At MidAmerica, we aim to provide the highest quality care marked by courtesy, respect and integrity. To make an appointment at the Sports Medicine Clinic, or to learn more about MidAmerica’s Palos Hills and Mokena clinics and the different treatment options available to you, call (708) 237-7200. Most insurance plans are accepted.
Dr. Adam F. Meisel, sports medicine and arthroscopy specialist, strives to help his patients regain and maintain their active lifestyles - from competitive athletes to weekend warriors - by offering both non-operative and operative approaches to treatment. He received fellowship training in Sports Medicine and Arthroscopy at the Southern California Orthopaedic Institute, has published multiple peer-reviewed articles and textbook chapters regarding meniscal tears, ankle cartilage injuries, and transplants. He is currently active in research related to hip arthroscopy and rotator cuff repairs.
Dr. Beverlee A. Brisbin, sports medicine and non-operative orthopaedic specialist, works closely with her patients for whom surgery is not an option with the aim of improving their quality of life and getting them back to the activities they enjoy. She is also the team sports medicine doctor to the USA Women’s Soccer Team and many area high schools. She completed her sports medicine residency at the Rush University Medical Center and possesses a board-certified CAQ in sports medicine.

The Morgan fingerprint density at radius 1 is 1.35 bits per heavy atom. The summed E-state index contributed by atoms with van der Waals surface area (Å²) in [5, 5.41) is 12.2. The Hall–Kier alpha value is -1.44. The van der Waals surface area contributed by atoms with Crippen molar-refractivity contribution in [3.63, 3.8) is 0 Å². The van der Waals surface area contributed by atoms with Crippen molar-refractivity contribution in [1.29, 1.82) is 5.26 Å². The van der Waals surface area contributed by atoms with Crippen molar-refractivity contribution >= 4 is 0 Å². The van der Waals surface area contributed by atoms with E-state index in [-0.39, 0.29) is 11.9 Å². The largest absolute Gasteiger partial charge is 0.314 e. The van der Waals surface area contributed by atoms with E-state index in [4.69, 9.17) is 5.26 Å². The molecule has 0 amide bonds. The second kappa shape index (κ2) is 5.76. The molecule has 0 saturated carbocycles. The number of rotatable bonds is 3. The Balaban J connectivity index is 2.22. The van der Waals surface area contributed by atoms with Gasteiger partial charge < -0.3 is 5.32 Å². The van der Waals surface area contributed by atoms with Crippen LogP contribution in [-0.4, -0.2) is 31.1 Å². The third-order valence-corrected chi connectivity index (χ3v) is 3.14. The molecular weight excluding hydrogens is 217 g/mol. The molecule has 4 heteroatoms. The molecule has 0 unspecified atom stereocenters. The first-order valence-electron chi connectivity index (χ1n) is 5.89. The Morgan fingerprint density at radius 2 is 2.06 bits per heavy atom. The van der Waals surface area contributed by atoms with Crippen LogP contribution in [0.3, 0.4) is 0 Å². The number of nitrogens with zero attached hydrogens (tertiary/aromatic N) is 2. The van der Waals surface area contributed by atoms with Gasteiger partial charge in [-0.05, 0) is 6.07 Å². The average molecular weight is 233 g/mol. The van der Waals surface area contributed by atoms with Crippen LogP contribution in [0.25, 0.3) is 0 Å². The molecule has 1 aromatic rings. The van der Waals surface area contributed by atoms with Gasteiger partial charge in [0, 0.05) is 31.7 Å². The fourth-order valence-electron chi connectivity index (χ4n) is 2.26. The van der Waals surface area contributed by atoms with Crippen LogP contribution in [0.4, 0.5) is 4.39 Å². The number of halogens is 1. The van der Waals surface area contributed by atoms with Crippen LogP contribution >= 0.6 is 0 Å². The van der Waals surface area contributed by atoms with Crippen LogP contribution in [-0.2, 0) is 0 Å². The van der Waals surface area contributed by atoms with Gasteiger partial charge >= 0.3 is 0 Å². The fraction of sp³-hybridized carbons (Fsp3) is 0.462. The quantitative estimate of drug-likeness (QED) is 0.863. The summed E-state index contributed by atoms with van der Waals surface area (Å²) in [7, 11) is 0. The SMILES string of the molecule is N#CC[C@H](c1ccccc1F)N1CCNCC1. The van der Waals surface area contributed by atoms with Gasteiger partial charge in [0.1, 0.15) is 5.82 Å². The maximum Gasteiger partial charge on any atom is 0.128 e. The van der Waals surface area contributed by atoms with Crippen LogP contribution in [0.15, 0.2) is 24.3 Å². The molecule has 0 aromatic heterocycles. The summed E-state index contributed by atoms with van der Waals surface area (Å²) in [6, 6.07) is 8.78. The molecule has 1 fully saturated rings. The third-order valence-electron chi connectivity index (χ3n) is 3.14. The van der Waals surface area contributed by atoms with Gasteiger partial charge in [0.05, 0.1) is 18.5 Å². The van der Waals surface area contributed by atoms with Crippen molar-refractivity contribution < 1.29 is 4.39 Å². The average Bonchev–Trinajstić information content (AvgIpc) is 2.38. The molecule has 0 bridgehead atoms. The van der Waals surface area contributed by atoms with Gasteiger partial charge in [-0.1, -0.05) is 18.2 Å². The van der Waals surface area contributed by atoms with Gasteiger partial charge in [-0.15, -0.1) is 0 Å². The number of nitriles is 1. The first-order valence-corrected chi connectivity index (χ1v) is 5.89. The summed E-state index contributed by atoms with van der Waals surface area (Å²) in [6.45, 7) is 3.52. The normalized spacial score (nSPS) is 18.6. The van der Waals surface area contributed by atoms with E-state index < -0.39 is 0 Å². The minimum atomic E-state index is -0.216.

Dr. Chris Chapman, MidAmerica’s Pediatric Orthopaedic & Sports Medicine Specialist, works directly with sports-related injuries such as sprains, strains and simple fractures. He emphasizes healthy alternatives to surgery such as therapy and rehabilitation. He is board certified in pediatrics, completed his pediatric residency at Hope Children’s Hospital in Oak Lawn, and holds a teaching position at Advocate Christ Children’s Hospital where he educates pediatric and family practice residents. Dr. Chapman enjoys working with a young population and aims to return his patients to their active lifestyles.